Moda is re-entering the market for 2020, but there's no "rate change" for them since there's no base premiums to measure against year over year.

Anyway, CMS just posted the final, approved rate changes, and Premera's number is ever so slightly higher than it was: They went from a 0.05% reduction to...a 0.03% reduction.

When I first ran the preliminary 2020 ACA premium rate filing requests for Alabama in August, I came up with a weighted average increase of 3.9%.

CMS has just posted the final, approved rates for Alabama's 2 carriers (Blue Cross Blue Shield and Bright Health). Both carriers had their requested rate hikes approved without any changes, but the final weighted average for unsubsidized enrollees still dropped a bit to 3.3%...because I had the wrong market share ratios. It looks like Bright has an even smaller share of the market than I thought (less than 1%), bringing the weighted average down a bit.

I've been expecting this exact press release from Trump's HHS Dept. to drop for awhile now:

Premiums for HealthCare.gov Plans are down 4 percent but remain unaffordable to non-subsidized consumers

Today, the Centers for Medicare & Medicaid Services (CMS) announced that the average premium for the second lowest cost silver plan on HealthCare.gov for a 27 year-old will drop by 4 percent for the 2020 coverage year. Additionally, 20 more issuers will participate in states that use the Federal Health Insurance Exchange platform in 2020 bringing the total to 175 issuers compared to 132 in 2018, delivering more choice and competition for consumers. As a result of the Trump Administration’s actions to stabilize the market, Americans will experience lower premiums along with greater choice for the second consecutive year.

Back in early August, I ran the preliminary average unsubsidized 2020 individual market rate changes in Arizona. At the time, I had the requested rate changes for both the individual and small group markets, but not the actual enrollment numbers for each carrier, so I had no way of calculating the weighted average. I instead settled for a simple unweighted average, which came in at around a 2.4% reduction in premiums on the individual market and a 5.2% increase on the small group market.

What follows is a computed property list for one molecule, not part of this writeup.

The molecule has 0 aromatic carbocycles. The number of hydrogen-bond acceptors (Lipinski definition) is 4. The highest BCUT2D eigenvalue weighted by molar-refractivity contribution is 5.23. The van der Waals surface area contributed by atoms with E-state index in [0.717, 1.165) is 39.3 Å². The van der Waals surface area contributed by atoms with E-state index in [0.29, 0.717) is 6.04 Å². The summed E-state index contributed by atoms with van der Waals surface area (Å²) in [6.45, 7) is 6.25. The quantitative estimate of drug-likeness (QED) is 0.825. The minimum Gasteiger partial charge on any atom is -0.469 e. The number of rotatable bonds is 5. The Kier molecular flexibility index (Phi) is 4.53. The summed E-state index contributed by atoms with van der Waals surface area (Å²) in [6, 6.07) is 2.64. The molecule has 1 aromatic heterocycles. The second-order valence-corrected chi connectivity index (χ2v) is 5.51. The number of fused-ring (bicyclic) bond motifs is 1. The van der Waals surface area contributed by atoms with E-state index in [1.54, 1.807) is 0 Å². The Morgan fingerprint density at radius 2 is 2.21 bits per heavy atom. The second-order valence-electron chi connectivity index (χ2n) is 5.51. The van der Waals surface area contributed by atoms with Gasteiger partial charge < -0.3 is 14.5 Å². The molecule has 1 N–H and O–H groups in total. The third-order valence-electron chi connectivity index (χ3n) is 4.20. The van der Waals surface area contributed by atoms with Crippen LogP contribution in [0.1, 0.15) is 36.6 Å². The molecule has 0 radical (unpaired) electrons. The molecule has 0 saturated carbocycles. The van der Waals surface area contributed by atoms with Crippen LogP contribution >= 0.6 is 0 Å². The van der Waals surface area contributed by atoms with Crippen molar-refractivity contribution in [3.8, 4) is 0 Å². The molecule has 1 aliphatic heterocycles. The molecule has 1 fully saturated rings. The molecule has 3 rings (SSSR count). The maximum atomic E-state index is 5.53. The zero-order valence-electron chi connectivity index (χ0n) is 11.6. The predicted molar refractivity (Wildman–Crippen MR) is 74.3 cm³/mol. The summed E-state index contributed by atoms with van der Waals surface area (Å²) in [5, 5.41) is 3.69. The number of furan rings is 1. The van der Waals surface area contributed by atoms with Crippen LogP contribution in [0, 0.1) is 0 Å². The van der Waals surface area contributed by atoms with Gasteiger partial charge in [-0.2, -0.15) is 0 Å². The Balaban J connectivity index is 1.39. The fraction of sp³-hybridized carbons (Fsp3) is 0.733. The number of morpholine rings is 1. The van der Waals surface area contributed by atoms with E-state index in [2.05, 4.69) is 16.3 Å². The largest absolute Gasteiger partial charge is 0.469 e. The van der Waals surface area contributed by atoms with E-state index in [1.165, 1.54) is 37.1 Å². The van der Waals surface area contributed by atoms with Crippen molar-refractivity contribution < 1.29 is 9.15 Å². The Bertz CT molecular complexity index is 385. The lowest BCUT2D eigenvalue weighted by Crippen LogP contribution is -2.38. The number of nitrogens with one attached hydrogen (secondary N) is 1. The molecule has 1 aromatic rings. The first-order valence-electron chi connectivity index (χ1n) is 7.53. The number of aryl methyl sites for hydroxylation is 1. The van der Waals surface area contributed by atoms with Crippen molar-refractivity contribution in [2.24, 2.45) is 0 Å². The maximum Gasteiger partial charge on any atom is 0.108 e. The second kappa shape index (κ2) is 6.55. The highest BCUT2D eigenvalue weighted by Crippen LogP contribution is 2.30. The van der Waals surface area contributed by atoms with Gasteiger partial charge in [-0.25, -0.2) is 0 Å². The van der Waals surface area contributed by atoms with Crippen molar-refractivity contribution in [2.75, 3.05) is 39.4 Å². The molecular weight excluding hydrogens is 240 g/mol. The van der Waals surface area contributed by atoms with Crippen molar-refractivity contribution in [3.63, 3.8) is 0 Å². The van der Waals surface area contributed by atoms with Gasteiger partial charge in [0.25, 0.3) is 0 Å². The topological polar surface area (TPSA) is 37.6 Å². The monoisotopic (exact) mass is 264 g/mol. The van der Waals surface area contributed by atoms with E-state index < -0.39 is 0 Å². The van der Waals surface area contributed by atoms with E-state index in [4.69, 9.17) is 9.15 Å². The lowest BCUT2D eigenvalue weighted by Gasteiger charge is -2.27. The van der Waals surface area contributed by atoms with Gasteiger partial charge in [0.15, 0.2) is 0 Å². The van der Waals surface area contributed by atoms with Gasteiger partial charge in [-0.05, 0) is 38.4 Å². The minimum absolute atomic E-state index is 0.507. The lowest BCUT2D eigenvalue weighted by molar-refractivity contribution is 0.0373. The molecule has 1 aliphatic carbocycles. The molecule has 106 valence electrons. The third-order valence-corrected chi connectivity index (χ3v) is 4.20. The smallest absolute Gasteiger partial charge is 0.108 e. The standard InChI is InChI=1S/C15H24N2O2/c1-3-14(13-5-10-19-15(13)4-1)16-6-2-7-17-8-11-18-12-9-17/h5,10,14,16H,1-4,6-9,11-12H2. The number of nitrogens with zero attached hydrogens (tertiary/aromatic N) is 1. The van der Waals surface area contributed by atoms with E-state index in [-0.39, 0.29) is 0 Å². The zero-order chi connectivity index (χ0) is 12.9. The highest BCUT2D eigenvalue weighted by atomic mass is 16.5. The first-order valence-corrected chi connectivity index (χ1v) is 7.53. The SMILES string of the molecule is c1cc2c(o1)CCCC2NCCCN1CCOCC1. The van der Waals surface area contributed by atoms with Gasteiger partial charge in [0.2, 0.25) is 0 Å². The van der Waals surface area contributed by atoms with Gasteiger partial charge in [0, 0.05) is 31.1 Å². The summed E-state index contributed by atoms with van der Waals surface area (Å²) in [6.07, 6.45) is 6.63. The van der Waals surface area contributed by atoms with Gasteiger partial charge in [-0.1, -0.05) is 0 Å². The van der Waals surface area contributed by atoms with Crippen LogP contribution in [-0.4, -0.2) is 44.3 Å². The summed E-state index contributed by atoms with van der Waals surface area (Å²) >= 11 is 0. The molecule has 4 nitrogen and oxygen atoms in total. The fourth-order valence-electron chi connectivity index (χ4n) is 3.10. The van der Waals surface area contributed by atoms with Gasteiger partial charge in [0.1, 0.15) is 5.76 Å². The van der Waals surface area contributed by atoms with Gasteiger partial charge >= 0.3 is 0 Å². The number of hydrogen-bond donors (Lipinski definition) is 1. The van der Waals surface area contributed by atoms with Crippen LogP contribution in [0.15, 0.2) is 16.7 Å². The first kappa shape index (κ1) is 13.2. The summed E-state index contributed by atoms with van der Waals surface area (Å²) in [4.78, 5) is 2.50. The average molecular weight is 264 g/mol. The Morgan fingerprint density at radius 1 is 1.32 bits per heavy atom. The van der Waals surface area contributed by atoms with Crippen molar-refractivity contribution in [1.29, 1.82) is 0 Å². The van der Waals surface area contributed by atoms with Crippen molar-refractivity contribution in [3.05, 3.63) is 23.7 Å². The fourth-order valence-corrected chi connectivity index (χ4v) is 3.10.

A few days ago, the Arizona Insurance Dept. released the final/approved 2020 rate changes, and there was only one significant change: Health Net of AZ (dba Arizona Complete Health), which had requested a 2.9% rate reduction, will instead be keeping their premiums flat year over year on average. With Health Net holding over 50% of the market share, this meant that the statewide average is a bit higher than I had it previously.

Back in July, the Pennsylvania Insurance Dept. posted the preliminary/requested 2020 average premium rate changes for the individual and small group markets. The ACA-compliant individual market average increase was around 4.6%; for small businesses, the average was 9.6%.

Today they finally posted the approved rate changes for each...and the indy market average has dropped to a 3.8% increase, while the small group market has gone up just a hair to 9.7%.

I posted Wisconsin's preliminary 2020 rate filings in early August. Yesterday the state insurance department posted this press release, which includes the final, approved rate changes. As far as I can tell, nothing has changed (the final statewide weighted average is a 3.2% average premium reduction over last year, thanks primarily to them implementing a fairly robust ACA Section 1332 reinsurance waiver:

​Gov. Evers Announces More Health Insurance Options for Wisconsinites in 2020 Ahead of Open Enrollment

Back in July, the Colorado Insurance Dept. announced the preliminary 2020 avg. premium rate changes for the individual and small group markets, including making the important point that their then-pending Section 1332 Reinsurance Waiver program, if approved, would cut down on unsubsidized premiums by over 18% on average (18.2%, to be precise, according to the CO DOI, although my own analysis based on the preliminary rate filings brought it in at a 17.5% reduction).

Today they announced the final, approved 2020 rate changes...and the average premium is expected to drop even lower yet:

Gov. Polis: 2020 ACA Premiums Going Down by an Average of 20.2%

The South Carolina Insurance Dept. released their final/approved 2020 Individual and Small Group Market premium rate changes a few days ago.

Previously, I only had the unweighted averages, which were a 1.9% decrease on the Indy market and an 11% increase for small group enrollees...but SCDOI has included the weighted averages for each in their approved numbers: A 3.9% drop and 7.6% increase respectively.

It's also worth noting that the Individual market is growing from three carriers to five next year--both Bright Health Co. and Molina Healthcare are joining the South Carolina market for the first time.